recycled :: the trashcan

My subtle hints directed at my husband earlier tonight concerning the sad state of our trash situation prompted me to recycle this post from a previous blog of mine which I no longer maintain.

He has since remedied our trash situation, which is one more of many reasons I'm glad I married him.


P.S. I had to recycle a second post that I referenced in this one, so enjoy x2.

I've found, in all my amassed years of experience, that perhaps the most perplexing element of adulthood is taking out the trash.

Of course, pretty much every household chore is a vicious cycle of doing and undoing (e.g., bane of my existence, laundry is thy name), but there is absolutely nothing satisfying about emptying a trashcan. Clean laundry at least smells nice. Clean dishes are sparkly. A made-up bed makes a room look nicer (and we all know it bounces better).

An empty trashcan offers no reward.

Taking the trash out has never made me feel better.

And so I avoid it at all costs for as long as possible.

And here's the conclusion that I've reached about trash removal in general:

Everybody in the world hates taking the trash out. Everybody in the world believes that if they avoid it at all costs for as long as possible that their husband/wife/child/person who cleans out their home following their demise will finally take it out without being prompted to do so. Therefore, everybody in the world continues to cram garbage into the current bag until one of two things happen.

1. They have to throw away an empty milk jug and there's no way it's going to fit no matter how much they deflate, fold, contort, or melt it and are therefore forced to remove the garbage themselves.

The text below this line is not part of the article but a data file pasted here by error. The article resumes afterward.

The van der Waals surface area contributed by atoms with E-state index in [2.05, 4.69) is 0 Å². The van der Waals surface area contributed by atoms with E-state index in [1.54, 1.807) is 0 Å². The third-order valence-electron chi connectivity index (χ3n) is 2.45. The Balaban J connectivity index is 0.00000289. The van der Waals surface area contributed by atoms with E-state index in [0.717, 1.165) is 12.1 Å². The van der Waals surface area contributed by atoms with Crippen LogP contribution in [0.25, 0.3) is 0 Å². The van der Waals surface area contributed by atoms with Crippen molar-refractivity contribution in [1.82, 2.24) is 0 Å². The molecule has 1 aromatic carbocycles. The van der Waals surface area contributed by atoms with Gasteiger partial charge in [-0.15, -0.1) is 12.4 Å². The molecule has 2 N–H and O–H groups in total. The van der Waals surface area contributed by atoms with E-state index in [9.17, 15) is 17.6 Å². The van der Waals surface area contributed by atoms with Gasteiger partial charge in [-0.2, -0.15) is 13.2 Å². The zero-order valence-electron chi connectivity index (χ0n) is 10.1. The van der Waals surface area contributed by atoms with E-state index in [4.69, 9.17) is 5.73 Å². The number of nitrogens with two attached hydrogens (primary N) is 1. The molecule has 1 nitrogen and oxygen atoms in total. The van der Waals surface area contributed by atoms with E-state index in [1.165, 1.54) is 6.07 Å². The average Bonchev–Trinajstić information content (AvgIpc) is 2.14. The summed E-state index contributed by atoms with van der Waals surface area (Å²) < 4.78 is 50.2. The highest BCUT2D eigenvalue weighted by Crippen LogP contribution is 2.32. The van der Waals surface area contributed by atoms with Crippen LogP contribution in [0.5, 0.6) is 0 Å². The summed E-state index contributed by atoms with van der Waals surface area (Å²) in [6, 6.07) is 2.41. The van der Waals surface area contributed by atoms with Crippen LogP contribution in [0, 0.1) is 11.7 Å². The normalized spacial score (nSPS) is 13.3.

2. The bag rips.

Situation #1 usually takes place in a huffy fit of violence since it is obviously the fault of any other adult in the house that the garbage has gotten to such a state. In most cases and with most trashcans, a bag that full is next to impossible to remove and results in sad stories like this one.

If situation #2 occurs... someone is probably going to die.


So what is the solution to this conundrum? There will always be trash. I can't afford a maid and I'm the only adult home for most of the day.

Practice "the three R's" a little bit more often?

Get a bigger trashcan?

Get multiple trashcans?

Leave when the trashcan gets full?

I'm sure practical, no-nonsense people like my grandmother and my father-in-law would tell me to just empty the darn thing before it got so full, but I have a better idea.

No. I have a plan. We'll call it "a plan."

I will ask Ye Olde Hubby very nicely to take the trash out. Then, I will cough and clear my throat loudly to get his attention as I jam trash into my full trashcan. Then, I will open the trashcan and discreetly fan the fumes toward him. As a last result, I will set the trashcan on his nightstand.

I will patiently bide my time.

And then in two or three years, my firstborn will be big enough to take the trash out and my husband and I will begin to reap the rewards of bearing offspring.

A truly joyful little nugget of parenthood second only to when he's big enough to mow the yard.

AdiĆ³s, amigos and amigo-ettes.

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